Piping Plovers are small shorebirds that migrate through here on their way back and forth from their northern breeding grounds. They do a really interesting thing when they feed: they wiggle their foot to bring up worms that might be living under the sand, a process known as “foot trembling.”
We generally see them on their way to or from the nesting grounds, where they stop off with other shorebirds to have a snack on our beaches. They are the same size but much paler than our wintering Semipalmated Plovers, with yellow-orange legs. Semi-palmated plovers have yellow legs, a darker hood and back, a more complete (and darker) neck ring, and the eye is enclosed in a black mask.
Bands and Flags for Identification and Research
Last week I was down on Seabrook with Audubon South Carolina looking at shorebirds, and a Piping Plover was right in front of us on the beach, with an orange flag easily visible. Researchers use these flags to identify the location of banding; the orange flag tells us that we should be talking to the Great Lakes team. (See chart below) When you report a banded bird, you want to keep careful notes on what you saw. In only a few hours, we had the ID and history of YOGi, named for his yellow-orange-green bands.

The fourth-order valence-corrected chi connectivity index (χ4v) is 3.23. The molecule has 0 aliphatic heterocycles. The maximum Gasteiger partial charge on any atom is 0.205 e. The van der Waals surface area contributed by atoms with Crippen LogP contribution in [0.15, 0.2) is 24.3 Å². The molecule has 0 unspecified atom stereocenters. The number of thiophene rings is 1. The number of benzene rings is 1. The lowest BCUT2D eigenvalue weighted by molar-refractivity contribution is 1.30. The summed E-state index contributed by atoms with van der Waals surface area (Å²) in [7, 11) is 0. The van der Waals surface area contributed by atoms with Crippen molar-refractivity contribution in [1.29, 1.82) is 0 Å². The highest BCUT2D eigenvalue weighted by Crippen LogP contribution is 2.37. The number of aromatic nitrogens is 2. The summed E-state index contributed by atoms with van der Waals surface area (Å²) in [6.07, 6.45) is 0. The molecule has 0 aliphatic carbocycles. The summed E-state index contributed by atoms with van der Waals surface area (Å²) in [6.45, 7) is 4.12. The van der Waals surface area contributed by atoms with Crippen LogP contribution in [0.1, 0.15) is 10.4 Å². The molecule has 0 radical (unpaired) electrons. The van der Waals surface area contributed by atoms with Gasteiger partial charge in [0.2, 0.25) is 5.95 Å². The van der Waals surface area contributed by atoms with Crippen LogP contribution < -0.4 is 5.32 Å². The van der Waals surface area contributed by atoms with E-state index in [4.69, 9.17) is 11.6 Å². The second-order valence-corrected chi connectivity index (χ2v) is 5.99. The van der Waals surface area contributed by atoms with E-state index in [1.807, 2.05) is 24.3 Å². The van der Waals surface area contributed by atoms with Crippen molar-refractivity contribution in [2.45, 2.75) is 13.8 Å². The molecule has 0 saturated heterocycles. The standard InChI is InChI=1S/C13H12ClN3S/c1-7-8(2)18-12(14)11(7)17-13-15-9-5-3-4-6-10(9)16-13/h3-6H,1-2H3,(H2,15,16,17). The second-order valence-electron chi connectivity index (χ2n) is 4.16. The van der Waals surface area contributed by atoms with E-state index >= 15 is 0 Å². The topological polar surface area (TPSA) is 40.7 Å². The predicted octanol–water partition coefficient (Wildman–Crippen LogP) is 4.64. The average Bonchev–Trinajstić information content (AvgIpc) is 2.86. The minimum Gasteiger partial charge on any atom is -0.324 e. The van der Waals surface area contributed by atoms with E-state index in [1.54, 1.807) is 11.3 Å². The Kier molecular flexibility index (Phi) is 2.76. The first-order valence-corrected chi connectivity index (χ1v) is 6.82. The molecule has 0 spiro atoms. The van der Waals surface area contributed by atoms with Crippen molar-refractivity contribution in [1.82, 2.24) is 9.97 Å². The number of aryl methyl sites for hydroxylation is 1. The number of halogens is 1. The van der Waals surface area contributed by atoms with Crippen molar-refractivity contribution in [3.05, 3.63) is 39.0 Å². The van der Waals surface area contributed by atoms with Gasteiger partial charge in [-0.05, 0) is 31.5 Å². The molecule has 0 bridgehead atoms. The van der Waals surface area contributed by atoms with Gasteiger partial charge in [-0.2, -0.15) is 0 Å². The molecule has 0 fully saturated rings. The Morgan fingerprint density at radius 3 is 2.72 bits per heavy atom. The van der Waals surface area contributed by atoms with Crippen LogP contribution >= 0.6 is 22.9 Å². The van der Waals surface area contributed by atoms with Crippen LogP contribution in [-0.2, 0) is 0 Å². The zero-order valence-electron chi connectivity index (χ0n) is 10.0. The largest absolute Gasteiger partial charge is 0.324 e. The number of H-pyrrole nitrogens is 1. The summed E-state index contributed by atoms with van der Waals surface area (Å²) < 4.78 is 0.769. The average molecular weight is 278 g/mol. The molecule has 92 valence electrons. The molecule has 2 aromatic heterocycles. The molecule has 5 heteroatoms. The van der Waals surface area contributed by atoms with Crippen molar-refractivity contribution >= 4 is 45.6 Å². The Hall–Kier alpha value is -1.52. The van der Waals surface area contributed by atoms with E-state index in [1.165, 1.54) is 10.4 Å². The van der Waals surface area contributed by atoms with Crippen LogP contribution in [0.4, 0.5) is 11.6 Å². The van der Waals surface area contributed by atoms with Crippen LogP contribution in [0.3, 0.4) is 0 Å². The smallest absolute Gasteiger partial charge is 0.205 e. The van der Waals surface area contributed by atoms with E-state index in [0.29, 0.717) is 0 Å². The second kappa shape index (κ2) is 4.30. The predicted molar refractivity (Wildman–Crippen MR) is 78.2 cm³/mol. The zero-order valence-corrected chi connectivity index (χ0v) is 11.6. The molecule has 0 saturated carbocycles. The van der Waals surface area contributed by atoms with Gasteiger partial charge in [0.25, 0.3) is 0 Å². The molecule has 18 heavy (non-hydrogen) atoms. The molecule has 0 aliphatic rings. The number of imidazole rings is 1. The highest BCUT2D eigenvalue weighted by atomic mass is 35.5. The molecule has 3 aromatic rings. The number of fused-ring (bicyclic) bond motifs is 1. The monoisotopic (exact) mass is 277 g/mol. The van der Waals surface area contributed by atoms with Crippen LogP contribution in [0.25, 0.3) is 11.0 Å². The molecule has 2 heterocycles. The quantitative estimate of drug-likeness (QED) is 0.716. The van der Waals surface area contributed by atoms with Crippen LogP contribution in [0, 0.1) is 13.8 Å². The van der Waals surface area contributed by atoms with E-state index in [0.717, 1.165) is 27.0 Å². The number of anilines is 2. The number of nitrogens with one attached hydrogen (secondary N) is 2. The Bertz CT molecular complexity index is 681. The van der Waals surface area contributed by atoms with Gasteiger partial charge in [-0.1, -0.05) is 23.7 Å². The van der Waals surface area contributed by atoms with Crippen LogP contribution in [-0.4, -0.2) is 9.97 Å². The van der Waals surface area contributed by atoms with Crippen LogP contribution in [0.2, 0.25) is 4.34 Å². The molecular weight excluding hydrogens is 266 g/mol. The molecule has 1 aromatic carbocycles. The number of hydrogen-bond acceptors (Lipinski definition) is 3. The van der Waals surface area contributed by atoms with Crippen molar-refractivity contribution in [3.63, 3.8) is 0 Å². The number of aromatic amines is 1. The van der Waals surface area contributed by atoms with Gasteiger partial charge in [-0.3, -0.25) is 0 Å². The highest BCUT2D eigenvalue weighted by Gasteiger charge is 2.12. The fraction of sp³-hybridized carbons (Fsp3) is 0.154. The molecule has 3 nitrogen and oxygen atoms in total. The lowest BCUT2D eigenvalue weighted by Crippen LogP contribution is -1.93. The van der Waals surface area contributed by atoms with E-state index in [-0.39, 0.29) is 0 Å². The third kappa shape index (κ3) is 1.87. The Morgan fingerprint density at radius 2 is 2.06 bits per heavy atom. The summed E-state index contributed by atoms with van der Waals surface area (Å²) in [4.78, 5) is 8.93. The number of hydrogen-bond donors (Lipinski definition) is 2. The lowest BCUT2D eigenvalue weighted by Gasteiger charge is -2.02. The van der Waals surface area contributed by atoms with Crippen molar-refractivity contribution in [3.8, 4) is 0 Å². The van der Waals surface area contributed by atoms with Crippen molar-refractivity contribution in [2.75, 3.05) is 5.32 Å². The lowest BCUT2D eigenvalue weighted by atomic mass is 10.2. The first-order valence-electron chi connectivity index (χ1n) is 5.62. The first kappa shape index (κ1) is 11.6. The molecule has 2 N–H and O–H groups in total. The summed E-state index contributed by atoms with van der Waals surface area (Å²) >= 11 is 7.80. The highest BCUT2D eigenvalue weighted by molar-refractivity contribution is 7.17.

Piping Plovers in the Great Lakes were down to 11 pairs in 1990
From a high of 800 pairs, numbers of Piping Plovers were declining, getting down to a dangerous 11 pairs in 1990. Captive breeding and protection enabled the program to recover to approximately 70 pairs.
Our piping plover, Yogi, was banded in 2014 as a chick, and has since returned to raise youngsters of his own. One of those youngsters is Monty, a local celebrity in Chicago, where he made history by choosing a crowded lakefront for his nesting site, becoming the first plover to nest there in 64 years. He and his mate Rose have starred in two documentaries by Bob Dolgan, and the trailers are below. You can follow the Great Lakes Piping Plover page on facebook to see more about these little guys.
|Piping Plover Band Type & Color||Report Sighting To|
|Color Bands (No Flags) on Upper Legs|
|Black Flag, White Flag, or Gray Flag||Cheri.Gratto-Trevor@canada.ca|
|Yellow Flag or Cobalt Blue Flagemail@example.com|
Orange Flag OR Metal Band on Upper Leg (No Flag) and One or More Color Bands on the Lower Legs
|Light Blue Flag|
A Nod to the Piping Plovers of West Meadow Beach
In high school, I took a marine bio class in the summer at West Meadow Beach on Long Island. As I was researching Piping Plovers, I found this 2016 student video about Piping Plovers on my old stomping grounds.